Richemont continues to suffer from Hong Kong protests. The Swiss luxury conglomerate missed analysts expectations, and reported operating profit of €1.17 billion ($1.29 billion). The company reported “mixed performance” across its luxury houses, and despite analyst suspicions that it may begin to offload its soft luxury brands or possibly merge with Kering to take on LVMH, it still shows commitment to its fashion operations.
Gucci introduces global pop-up stores. Called “Gucci Pin,” the shops aim to target a different group of consumers, including those in cities that do not already have Gucci brick-and-mortar locations. The Kering-owned luxury brand is planning a particular theme for each wave of pop-up openings — the first group will be about the holiday season for gifts, the second, set to open in early 2020, will celebrate the Chinese New Year and Year of the Mouse, while the third will be a part of a “psychedelic” theme. Locations include Chengdu, Sao Paulo, Taipei, Mexico City, Dubai and Bangkok.
Tiffany responds to LVMH’s offer. The US jewellery chain asked LVMH to raise its $14.5 billion acquisition offer, stating that the current bid undervalues the business, according to people familiar with the matter. The $120-per-share all-cash offer by LVMH was said to be too low to begin negotiations, however, Tiffany is reportedly ready to open its books and provide confidential due diligence if the luxury conglomerate makes a more competitive offer.
Ralph Lauren sales defy Hong Kong slump. Ralph Lauren Corp.’s second-quarter earnings rose 6.9 percent to $182.1 million, with shares rising as much as 14 percent on Thursday resulting in the biggest intraday gain in over a year. While same-store sales grew just 1 percent in Asia, the company has avoided a slump driven by the Hong Kong protests that have plagued other luxury brands.
Adidas beats earnings estimates. Total revenue reached €6.4 billion ($7.1 billion), and sales have picked up in the US market, up 16 percent, after the company struggled with supply chain issues. Sales in the European market are also up, growing 3.2 percent with expectations that the European Championship soccer tournament will further boost sales.
THE BUSINESS OF BEAUTY
Coty Inc shifts its strategy. Since acquiring beauty brands from Proctor & Gamble in 2016, the beauty giant has lost half of its value. Facing the decline of makeup sales, competition with speciality beauty stores and an attempted rebrand of CoverGirl among other issues, Coty is now focusing on shrinking its brand portfolio and focusing on its key brands.
Elf raises 2020 forecasts. The beauty brand beat Wall Street estimates, raising fiscal forecasts for profit and revenue after net sales rose from $265 million to $272 million. After bolstering its loyalty programme and launching a new digital marketing campaign, Elf shares have more than doubled this year.
Gap Inc. Chief Executive Art Peck exits. As chief executive over Gap, Banana Republic and Old Navy, Peck’s four-year tenure did little to reverse falling sales and widespread discounts across the company. Robert J. Fisher, Gap Inc.’s current non-executive chairman of the board and member of the brand’s founding family, is set to replace Peck as interim CEO and president.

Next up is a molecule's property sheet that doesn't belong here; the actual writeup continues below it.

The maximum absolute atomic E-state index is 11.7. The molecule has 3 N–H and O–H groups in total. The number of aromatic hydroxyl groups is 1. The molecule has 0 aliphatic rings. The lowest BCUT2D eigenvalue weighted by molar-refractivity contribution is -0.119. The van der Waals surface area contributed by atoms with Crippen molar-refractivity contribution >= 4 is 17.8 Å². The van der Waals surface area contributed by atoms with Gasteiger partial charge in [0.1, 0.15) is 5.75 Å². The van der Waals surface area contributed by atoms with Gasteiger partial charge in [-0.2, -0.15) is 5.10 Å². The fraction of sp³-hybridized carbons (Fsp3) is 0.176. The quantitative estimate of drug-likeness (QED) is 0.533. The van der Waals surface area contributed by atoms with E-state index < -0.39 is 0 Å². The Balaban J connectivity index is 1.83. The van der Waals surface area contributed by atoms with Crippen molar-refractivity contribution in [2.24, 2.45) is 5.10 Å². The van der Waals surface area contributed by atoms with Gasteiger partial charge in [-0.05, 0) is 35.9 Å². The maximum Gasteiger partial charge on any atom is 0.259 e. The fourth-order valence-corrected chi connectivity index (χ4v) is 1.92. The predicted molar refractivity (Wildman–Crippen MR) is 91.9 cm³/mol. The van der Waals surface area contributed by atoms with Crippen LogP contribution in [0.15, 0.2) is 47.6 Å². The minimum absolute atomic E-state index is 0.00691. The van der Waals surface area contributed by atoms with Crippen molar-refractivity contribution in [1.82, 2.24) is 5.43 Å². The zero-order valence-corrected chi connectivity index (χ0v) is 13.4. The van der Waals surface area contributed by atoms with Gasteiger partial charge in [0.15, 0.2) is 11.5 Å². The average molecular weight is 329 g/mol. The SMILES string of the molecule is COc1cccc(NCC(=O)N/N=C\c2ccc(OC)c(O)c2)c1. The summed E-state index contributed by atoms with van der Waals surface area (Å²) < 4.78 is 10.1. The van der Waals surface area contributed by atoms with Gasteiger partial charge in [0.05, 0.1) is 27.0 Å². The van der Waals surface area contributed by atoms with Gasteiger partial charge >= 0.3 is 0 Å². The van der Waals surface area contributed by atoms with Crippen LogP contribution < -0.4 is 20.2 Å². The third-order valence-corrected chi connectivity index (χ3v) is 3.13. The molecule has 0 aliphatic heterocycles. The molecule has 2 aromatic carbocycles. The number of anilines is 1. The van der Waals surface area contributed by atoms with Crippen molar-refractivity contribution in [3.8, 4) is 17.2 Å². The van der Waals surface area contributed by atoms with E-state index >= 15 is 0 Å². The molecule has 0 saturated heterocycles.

Christopher John Rogers wins the CFDA/Vogue Fashion Fund. The designer, known for his bold evening wear looks worn by Michelle Obama, Lizzo and Tracee Ellis Ross, will receive $400,000 and a year of mentorship from a CFDA member. Runner-ups included Danielle Hirsch of bridalwear label Danielle Frankel and streetwear designer Reese Cooper.
Loewe CFO leaves. Eloy Rodrigo has held the position since 2016 and is leaving to work on the finance team of telecommunications provider Vodafone Spain. The move will take effect in December, and the company has yet to announce a new CFO.
Zac Posen shutters namesake brand. The American fashion designer closed his business, letting go of around 60 employees after failing to find a new investor. Known for his red carpet gowns, Posen was selected as womenswear designer of the year in 2004 by the CFDA and was the subject of the 2017 documentary “House of Z”. Posen’s rise and fall reveal some of the challenges independent designers face in a market with luxury giants like LVMH and Kering.
MEDIA AND TECHNOLOGY
Whatsapp launches e-commerce feature. Facebook Inc. announced a catalogue feature for the messaging app, allowing users of the WhatsApp Business platform to display a mobile storefront for product images and pricing. Last year Facebook announced that Whatsapp would charge businesses for sending marketing and customer service messages, but still offers a free WhatsApp business service for over 5 million businesses. Chief Executive Mark Zuckerberg noted a shift as the platform focuses on private chats to allow bots and augmented reality tools for businesses to communicate with users.
Most young Americans want to be influencers. In a recent survey from Morning Consult, 86 percent of people ages 13 to 38 would be willing to try out influencing. The study also found that 61 percent of young people are already posting online about their favourite brands without receiving compensation.
A new textile enters the market. Swedish-based startup Renewcell has created a new textile called Circulose from discarded cotton clothing. The company runs a commercial-scale recycling plant, and the textile is starting to enter the supply chain. No brands have announced plans to use the product yet, but H&M has a minority stake in the company.